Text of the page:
In developed countries, the delivery of accessible and appropriate health care can make or break governments. Of growing concern to politicians in Australia and elsewhere are the spiralling costs of service delivery, driven by increasing community expectation and expensive technologies and treatments. The perennial problem for politicians is how to meet this demand.
Electronic health records and preventive health strategies are hailed as cost saviours, but there is no solid evidence that these measures will reduce spending in the near future. However, great savings may be found in two areas: curbing administrative costs and curtailing ineffective care.
* Coorey P. PM puts treatments under costs microscope. Sydney Morning Herald 2009; 15–16 Aug: 4.
Prime Minister Rudd recently reflected on this very issue, claiming that medical research needs to play a greater role in reducing burgeoning health budgets: “Patients need treatments, technologies and procedures for which there is evidence from research that these are safe and effective. This is what patients expect. And it is what taxpayers also expect.” *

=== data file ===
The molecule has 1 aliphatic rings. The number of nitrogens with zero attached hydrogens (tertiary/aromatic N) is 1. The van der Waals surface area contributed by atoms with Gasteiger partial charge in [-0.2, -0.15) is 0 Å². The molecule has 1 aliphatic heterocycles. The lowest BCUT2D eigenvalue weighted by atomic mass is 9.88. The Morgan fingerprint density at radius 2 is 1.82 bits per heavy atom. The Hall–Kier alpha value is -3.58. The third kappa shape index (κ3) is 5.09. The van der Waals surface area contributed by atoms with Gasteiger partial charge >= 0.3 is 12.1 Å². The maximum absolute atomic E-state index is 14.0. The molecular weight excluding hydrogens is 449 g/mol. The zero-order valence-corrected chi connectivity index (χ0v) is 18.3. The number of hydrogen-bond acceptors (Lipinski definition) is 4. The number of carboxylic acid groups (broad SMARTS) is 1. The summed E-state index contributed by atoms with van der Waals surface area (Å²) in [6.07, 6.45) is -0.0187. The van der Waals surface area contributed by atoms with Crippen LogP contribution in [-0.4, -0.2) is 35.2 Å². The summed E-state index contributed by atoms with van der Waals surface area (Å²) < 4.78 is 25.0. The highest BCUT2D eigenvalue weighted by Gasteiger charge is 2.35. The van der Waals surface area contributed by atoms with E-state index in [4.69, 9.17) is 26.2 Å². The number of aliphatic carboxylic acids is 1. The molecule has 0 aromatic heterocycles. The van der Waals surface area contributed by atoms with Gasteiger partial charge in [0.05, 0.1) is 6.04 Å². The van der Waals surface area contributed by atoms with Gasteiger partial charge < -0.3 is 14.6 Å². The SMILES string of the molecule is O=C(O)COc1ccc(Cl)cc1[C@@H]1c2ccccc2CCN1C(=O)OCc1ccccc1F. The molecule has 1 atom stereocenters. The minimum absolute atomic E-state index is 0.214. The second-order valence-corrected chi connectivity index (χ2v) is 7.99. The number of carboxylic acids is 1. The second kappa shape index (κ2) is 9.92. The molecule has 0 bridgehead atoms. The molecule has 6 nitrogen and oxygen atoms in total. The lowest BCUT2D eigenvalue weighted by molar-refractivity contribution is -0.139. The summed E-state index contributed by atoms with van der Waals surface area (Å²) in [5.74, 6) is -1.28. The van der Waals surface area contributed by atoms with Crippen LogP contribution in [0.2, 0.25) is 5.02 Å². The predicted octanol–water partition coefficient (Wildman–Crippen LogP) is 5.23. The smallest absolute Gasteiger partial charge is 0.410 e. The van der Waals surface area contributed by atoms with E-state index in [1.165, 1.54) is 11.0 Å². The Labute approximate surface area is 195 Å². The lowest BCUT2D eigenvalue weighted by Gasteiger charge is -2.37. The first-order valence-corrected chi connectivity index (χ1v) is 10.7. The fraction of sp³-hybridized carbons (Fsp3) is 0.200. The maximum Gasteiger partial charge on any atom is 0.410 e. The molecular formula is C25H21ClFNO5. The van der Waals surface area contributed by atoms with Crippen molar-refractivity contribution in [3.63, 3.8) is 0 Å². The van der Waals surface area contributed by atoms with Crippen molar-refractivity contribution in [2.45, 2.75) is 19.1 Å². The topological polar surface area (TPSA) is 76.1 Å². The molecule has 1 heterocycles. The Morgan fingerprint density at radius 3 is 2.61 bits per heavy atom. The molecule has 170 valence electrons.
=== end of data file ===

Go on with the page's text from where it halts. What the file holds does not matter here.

He went on to say that research should be commissioned to assess the effectiveness of existing therapies and treatments that are variously funded by the government, insurance companies or individuals.
† Buchbinder R, Osborne RH, Ebeling PR, et al. A randomized trial of vertebroplasty for painful osteoporotic vertebral fractures. N Engl J Med 2009; 361: 557-568.
This is a concept that the government has been keen to explore, in conjunction with private health insurers and our research community. To support this initiative, Rudd cited a recent article in the New England Journal of Medicine† by an Australian research team, who found that vertebroplasty for osteoporotic vertebral fractures was actually no better than doing nothing at all. In short, the Prime Minister appears to be a keen advocate of evidence-based medicine!
However, this begs the inevitable question of whether this would lead to evidence-based remuneration, such as modified payment for treatments not supported by appropriate evidence. Will this effectively reignite the managed care debate?
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